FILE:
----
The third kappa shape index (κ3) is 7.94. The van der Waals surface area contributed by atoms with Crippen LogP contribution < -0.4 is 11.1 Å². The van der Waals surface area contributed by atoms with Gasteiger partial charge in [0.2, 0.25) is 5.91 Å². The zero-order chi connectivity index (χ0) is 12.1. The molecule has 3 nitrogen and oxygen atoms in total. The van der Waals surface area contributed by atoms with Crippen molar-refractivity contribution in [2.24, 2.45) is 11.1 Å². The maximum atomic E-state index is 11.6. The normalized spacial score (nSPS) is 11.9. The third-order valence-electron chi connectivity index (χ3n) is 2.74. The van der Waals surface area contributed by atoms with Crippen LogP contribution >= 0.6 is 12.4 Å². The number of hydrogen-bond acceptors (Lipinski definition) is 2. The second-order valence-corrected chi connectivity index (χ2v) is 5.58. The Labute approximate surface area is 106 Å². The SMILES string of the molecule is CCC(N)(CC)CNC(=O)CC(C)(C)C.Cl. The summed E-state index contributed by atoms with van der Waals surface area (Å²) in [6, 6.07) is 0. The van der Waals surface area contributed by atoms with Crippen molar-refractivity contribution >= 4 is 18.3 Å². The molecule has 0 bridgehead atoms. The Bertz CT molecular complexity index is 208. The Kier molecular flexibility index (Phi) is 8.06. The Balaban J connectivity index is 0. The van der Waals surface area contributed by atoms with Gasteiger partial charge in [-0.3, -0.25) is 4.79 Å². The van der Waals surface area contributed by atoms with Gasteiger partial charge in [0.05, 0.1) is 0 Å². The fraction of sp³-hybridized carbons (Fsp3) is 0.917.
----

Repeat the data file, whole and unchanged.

The third kappa shape index (κ3) is 7.94. The van der Waals surface area contributed by atoms with Crippen LogP contribution < -0.4 is 11.1 Å². The van der Waals surface area contributed by atoms with Gasteiger partial charge in [0.2, 0.25) is 5.91 Å². The zero-order chi connectivity index (χ0) is 12.1. The molecule has 3 nitrogen and oxygen atoms in total. The van der Waals surface area contributed by atoms with Crippen molar-refractivity contribution in [2.24, 2.45) is 11.1 Å². The maximum atomic E-state index is 11.6. The normalized spacial score (nSPS) is 11.9. The third-order valence-electron chi connectivity index (χ3n) is 2.74. The van der Waals surface area contributed by atoms with Crippen LogP contribution >= 0.6 is 12.4 Å². The number of hydrogen-bond acceptors (Lipinski definition) is 2. The second-order valence-corrected chi connectivity index (χ2v) is 5.58. The Labute approximate surface area is 106 Å². The SMILES string of the molecule is CCC(N)(CC)CNC(=O)CC(C)(C)C.Cl. The summed E-state index contributed by atoms with van der Waals surface area (Å²) in [6, 6.07) is 0. The van der Waals surface area contributed by atoms with Crippen molar-refractivity contribution >= 4 is 18.3 Å². The molecule has 0 bridgehead atoms. The Bertz CT molecular complexity index is 208. The Kier molecular flexibility index (Phi) is 8.06. The Balaban J connectivity index is 0. The van der Waals surface area contributed by atoms with Gasteiger partial charge in [-0.3, -0.25) is 4.79 Å². The van der Waals surface area contributed by atoms with Gasteiger partial charge in [0.05, 0.1) is 0 Å². The fraction of sp³-hybridized carbons (Fsp3) is 0.917.